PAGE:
Traditionally a reservoir model is represented with a 3D grid, in a complex setting such as fault intersections and stacked reservoirs. A corner point grid is often used, which has limitations to represent this complexity. Further, the hydrocarbon saturations are then derived on a cell by cell basis on that 3D grid using simple averaging techniques of saturation height functions. The poor structure representation on the pillar grid in addition to the simplistic averaging methods lead to inaccuracies of the in place volumes especially where a prominent transition zone is present.
This paper presents new advanced saturation averaging methods (volume and height weighted) using saturation height functions on 3D grids. The new advanced saturation averaging methods are used on different reservoir models to compare the saturation distribution and volumetric differences against the traditional saturation calculation methods. A 4-way dip closure reservoir model with a tilted free water level (typical example of a carbonate reservoir in the Middle East), and a faulted S-grid model of the F3-FA field (North Sea) are used.
For the 4-way dip closure reservoir model, when comparing the advanced ‘volume weighted’ and traditional ‘by center of the part of the cell’ saturation averaging methods, a significant difference in the water saturations is observed which leads to about 5% difference in the calculation of in place hydrocarbon volumes. Further, it is observed that changing the thickness and orientation of the 3D grid cells can result in even larger differences of 5-10%.
The faulted F3 model shows that the difference between the hydrocarbon saturation values is largest where it matters most, that is, around the fluid contacts and in the transition zone. The new advanced saturation averaging methods give accurate hydrocarbon saturations irrespective of the size or complexity of the 3D grid and without any discretization effects.
Waterflooding is the main technic to recover hydrocarbons in reservoirs. For a given set of wells (injectors and producers), the choice of injection/production parameters such as pressures, flow rates, and locations of these boundary conditions have a significant impact on the operating life of the wells. As a large number of combinations of these parameters are possible, one of the critical decision to make is to identify an optimal set of these parameters. Using the reservoir simulator directly to evaluate the impact of these sets being unrealistic considering the required number of simulations, a common approach consists of using response surfaces to approximate the reservoir simulator outputs. Several techniques involving proxies model (e.g., kriging, polynomial, and artificial neural network) have been suggested to replace the reservoir simulations. This paper focalizes on the application of artificial neural networks (ANN) as it is commonly admitted that the ANNs are the most efficient one due to their universal approximation capacity, i.e., capacity to reproduce any continuous function. This paper presents a complete workflow to optimize well parameters under waterflooding using an artificial neural network as a proxy model. The proposed methodology allows evaluating different production configurations that maximize the NPV according to a given risk. The optimized solutions can be analyzed with the efficient frontier plot and the Sharpe ratios. An application of the workflow to the Brugge field is presented in order to optimize the waterflooding strategy.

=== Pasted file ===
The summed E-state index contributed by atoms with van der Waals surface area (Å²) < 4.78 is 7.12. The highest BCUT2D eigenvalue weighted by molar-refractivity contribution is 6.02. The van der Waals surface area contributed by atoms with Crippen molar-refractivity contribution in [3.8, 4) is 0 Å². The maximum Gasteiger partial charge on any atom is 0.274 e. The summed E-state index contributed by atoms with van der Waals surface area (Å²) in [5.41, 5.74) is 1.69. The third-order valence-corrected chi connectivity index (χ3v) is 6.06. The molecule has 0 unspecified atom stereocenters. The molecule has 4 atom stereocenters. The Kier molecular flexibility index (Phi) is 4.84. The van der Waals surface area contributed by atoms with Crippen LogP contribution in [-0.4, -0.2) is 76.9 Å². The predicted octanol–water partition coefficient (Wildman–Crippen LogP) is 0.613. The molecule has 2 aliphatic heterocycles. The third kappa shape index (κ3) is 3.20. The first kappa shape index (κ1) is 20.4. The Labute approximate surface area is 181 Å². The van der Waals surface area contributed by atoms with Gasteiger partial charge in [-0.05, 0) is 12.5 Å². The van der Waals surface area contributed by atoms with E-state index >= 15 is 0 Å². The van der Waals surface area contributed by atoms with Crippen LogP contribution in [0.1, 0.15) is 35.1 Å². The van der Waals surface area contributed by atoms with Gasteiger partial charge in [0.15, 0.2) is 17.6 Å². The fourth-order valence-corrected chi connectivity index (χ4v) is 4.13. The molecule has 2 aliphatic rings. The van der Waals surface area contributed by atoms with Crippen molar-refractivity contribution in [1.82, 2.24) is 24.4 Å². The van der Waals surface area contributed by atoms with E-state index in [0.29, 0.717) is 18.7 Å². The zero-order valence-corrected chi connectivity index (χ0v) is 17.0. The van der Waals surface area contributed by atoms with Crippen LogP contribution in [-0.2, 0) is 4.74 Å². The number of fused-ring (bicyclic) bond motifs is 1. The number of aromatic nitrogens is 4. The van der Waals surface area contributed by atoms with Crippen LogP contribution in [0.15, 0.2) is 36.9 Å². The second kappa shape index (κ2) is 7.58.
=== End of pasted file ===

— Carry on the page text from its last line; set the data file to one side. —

Al-Jenaibi, Faisal (ADNOC - Upstream) | Shelepov, Konstantin (Rock Flow Dynamics) | Kuzevanov, Maksim (Rock Flow Dynamics) | Gusarov, Evgenii (Rock Flow Dynamics) | Bogachev, Kirill (Rock Flow Dynamics)
The application of intelligent algorithms that use clever simplifications and methods to solve computationallycomplex problems are rapidly displacing traditional methods in the petroleum industry. The latest forward-thinking approaches inhistory matching and uncertainty quantification were applied on a dynamic model that has unknown permeability model. The original perm-poro profile was constructed based on synthetic data to compare Assisted History Matching (AHM)approach to the exact solution. It is assumed that relative permeabilities, endpoints, or any parameter other than absolute permeability to match oil/water/gas rates, gas-oil ratio, water injection rate, watercut and bottomhole pressure cannot be modified.
The standard approach is to match a model via permeability variation is to split the grid into several regions. However, this process is a complete guess as it is unclear in advance how to select regions. The geological prerequisites for such splitting usually do not exist. Moreover, the values of permeability and porosity in different grid blocks are correlated. Independent change of these values for each region distortscorrelations or make the model unphysical.
The proposed alternative involves the decomposition of permeability model into spectrum amplitudes using Discrete Cosine Transformation (DCT), which is a form of Fourier Transform. The sum of all amplitudes in DCT is equal to the original property distribution. Uncertain permeability model typically involves subjective judgment, and several optimization runs to construct uncertainty matrix. However, the proposed multi-objective Particle Swarm Optimization (PSO) helps to reduce randomness and find optimal undominated by any other objective solution with fewer runs. Further optimization of Flexi-PSO algorithm is performed on its constituting components such as swarm size, inertia, nostalgia, sociality, damping factor, neighbor count, neighborliness, the proportion of explorers, egoism, community and relative critical distance to increase the speed of convergence. Additionally, the clustering technique, such as Principal Component Analysis (PCA), is suggested as a mean to reduce the space dimensionality of resulted solutions while ensuring the diversity of selected cluster centers.